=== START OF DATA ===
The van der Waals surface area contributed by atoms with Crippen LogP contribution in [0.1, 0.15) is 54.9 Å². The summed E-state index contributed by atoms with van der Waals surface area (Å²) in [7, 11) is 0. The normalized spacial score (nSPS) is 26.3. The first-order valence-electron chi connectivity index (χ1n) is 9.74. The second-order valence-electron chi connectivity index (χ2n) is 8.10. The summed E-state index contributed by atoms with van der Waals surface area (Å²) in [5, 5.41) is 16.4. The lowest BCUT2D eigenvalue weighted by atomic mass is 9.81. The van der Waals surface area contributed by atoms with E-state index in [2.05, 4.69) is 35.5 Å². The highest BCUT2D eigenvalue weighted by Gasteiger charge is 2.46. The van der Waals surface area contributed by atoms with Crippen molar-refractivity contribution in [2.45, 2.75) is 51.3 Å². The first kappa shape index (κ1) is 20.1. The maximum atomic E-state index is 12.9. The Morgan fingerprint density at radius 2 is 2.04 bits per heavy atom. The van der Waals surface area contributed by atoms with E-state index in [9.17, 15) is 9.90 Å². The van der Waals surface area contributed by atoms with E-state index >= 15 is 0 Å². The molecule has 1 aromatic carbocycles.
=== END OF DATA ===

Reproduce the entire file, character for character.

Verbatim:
The van der Waals surface area contributed by atoms with Crippen LogP contribution in [0.1, 0.15) is 54.9 Å². The summed E-state index contributed by atoms with van der Waals surface area (Å²) in [7, 11) is 0. The normalized spacial score (nSPS) is 26.3. The first-order valence-electron chi connectivity index (χ1n) is 9.74. The second-order valence-electron chi connectivity index (χ2n) is 8.10. The summed E-state index contributed by atoms with van der Waals surface area (Å²) in [5, 5.41) is 16.4. The lowest BCUT2D eigenvalue weighted by atomic mass is 9.81. The van der Waals surface area contributed by atoms with E-state index in [2.05, 4.69) is 35.5 Å². The highest BCUT2D eigenvalue weighted by Gasteiger charge is 2.46. The van der Waals surface area contributed by atoms with Crippen molar-refractivity contribution in [2.45, 2.75) is 51.3 Å². The first kappa shape index (κ1) is 20.1. The maximum atomic E-state index is 12.9. The Morgan fingerprint density at radius 2 is 2.04 bits per heavy atom. The van der Waals surface area contributed by atoms with E-state index in [9.17, 15) is 9.90 Å². The van der Waals surface area contributed by atoms with E-state index >= 15 is 0 Å². The molecule has 1 aromatic carbocycles.